And I wonder—I wonder if… you had any idea of what your life could be like without her.

dick

Oh, I have never—I didn’t have a bachelorhood. I went from my mother [laughing] directly into a marriage. I don’t know what it is to be alone. I have to share life with someone. I can’t—I have friends who are bachelors and enjoy it. Being alone at facing life alone just isn’t—I have to be able to share it with someone, to turn and speak to someone. I never dreamed that what happened to me was gonna happen. And I ran into an angel half my age and were just—we just celebrated our fourth wedding anniversary on the 29th.

jesse

What was it like for you in the time in between?

dick

Uh, bad. It was bad. I had a lot of friends, you know. I was kind of a sitting duck there, for a while, for widows. [Jesse chuckles.] I was—I’d find a meatloaf on the front porch or [giggles] some chicken soup or something.

jesse

Look, if I’m—if I’m a widow and I found out that Dick Van Dyke is single? I’m making a meatloaf. [They laugh.]

dick

Yeah, but it was kind of—it was fun but [inaudible].

jesse

Good looking guy, you got a nice house in Malibu. [They laugh.]

dick

I have never walked up to a strange woman in my life. I never had the nerve. I was at the SAG Awards and saw this girl back in the greenroom. And I was talking to a movie star—Gwyneth Paltrow, I think—and I saw her. I said, “Excuse me.” I went over and said, “Hi, my name is Dick.” And sat right down. And she said, “Weren’t you in Mary Poppins or something?” She had no idea who I was. But for the first time in my life, I kept at it. I kept at it. She would bring me dinner at night. Sometimes she would come by and cook me a dinner. And I proposed, I think, for a year before she finally decided to do it. We were a little worried about the age difference, but no one ever said a word.

jesse

What kind of plans do you make when you’re 90?

dick

Hardly any. [Laughs.] Hardly any! You don’t make plans. You—except for the day. I always make a list before I go to bed at night of what I’m going to do in the morning and it always turns out to be way too ambitious. No, living life day-to-day becomes important. And I’ve gotten a few 90 years old guys up off their… wheelchairs or off their walkers and I’ve—if I can get them to the gym for 10 or 12 minutes a day, they’ll start—they’ll start walking. You can’t believe what it does.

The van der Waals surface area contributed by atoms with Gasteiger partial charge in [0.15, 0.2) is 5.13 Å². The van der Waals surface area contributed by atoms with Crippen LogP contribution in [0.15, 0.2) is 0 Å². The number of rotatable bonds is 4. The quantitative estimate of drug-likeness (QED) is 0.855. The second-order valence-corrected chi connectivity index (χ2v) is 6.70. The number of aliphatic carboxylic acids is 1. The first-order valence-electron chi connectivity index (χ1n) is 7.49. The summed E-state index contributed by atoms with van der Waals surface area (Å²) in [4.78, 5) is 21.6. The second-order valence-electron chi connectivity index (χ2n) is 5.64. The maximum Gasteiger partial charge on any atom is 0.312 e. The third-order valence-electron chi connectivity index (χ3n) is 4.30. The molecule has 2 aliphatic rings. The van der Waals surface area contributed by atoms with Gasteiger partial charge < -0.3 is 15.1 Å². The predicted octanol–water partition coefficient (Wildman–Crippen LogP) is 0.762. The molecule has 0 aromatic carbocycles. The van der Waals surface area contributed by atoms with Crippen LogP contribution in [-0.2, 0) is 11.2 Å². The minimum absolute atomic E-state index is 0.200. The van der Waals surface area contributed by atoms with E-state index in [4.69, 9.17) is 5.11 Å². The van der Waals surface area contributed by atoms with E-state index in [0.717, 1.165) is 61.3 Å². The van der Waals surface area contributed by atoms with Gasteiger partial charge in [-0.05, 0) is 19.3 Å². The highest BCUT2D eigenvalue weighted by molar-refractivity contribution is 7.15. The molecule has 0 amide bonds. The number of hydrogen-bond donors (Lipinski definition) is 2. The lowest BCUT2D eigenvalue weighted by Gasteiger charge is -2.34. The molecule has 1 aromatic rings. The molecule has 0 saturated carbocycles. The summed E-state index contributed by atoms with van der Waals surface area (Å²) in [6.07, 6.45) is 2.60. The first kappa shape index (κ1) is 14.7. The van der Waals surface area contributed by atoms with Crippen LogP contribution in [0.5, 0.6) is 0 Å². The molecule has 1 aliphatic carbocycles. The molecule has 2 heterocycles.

jesse

What do you do at the gym?

dick

I go in the morning. I do a treadmill. And then I do regular lifting weights. The whole routine of weightlifting. I never overdo it. If I—my body starts to feel tired, I quit. I don’t have—I’m not bound to do the whole circuit. And I do a lot in the water, get in the pool, ‘cause that’s good because I have all the infirmities of the—my age. Arthritis and CPOD and peripheral—all those things. But keeping moving’s the answer. And blueberries for breakfast. [They chuckle.]

jesse

Well, Dick Van Dyke, I am so grateful to you for taking the time to come be on Bullseye. What a—what an honor to get to meet you and talk to you.

dick

It’s been more than a pleasure. Thank you, Jesse. I hope I answered everything sufficiently.

jesse

Absolutely!

dick

[Laughing.] Okay.

jesse

Dick Van Dyke from 2015—maybe one of the best entertainers ever? His book, Keep Moving and Other Tips and Truths About Aging is great for readers of just about any age. Please go give it a look. And, of course, happy 95th birthday, Dick Van Dyke.

music

Relaxed, bright, thumpy music.

jesse

That’s the end of another episode of Bullseye. Bullseye is created in the homes of me and the staff of Maximum Fun, in and around great Los Angeles, California—where, across the street from me, they have just started piledriving. They’re building two houses and a piledriver is involved. It may make some guest appearances on this show. Our program, produced by speaking into microphones. Our producer is Kevin Ferguson. Jesus Ambrosio and Jordan Kauwling are our associate producers. We get help from Casey O’Brien and Kristen Bennett. Our interstitial music is by Dan Wally, also known as DJW. Our theme song is by The Go! Team. Thanks very much to them and to their label, Memphis Industries. If you wanna hear the latest about what we’re up to, you can keep up with our show on Twitter, Facebook, and YouTube. We post all our interviews there. And I think that’s about it. Just remember: all great radio hosts have a signature signoff.

promo

Speaker: Bullseye with Jesse Thorn is a production of MaximumFun.org and is distributed by NPR. [Music fades out.]

About the show

Bullseye is a celebration of the best of arts and culture in public radio form. Host Jesse Thorn sifts the wheat from the chaff to bring you in-depth interviews with the most revered and revolutionary minds in our culture.

Bullseye has been featured in Time, The New York Times, GQ and McSweeney’s, which called it “the kind of show people listen to in a more perfect world.” Since April 2013, the show has been distributed by NPR.

If you would like to pitch a guest for Bullseye, please CLICK HERE. You can also follow Bullseye on Twitter, YouTube, and Facebook. For more about Bullseye and to see a list of stations that carry it, please click here.

Get in touch with the show

People

Producer

Associate Producer

Maximum Fun Producer

Maximum Fun Production Fellow

How to listen

Stream or download episodes directly from our website, or listen via your favorite podcatcher!

Share this show

New? Start here...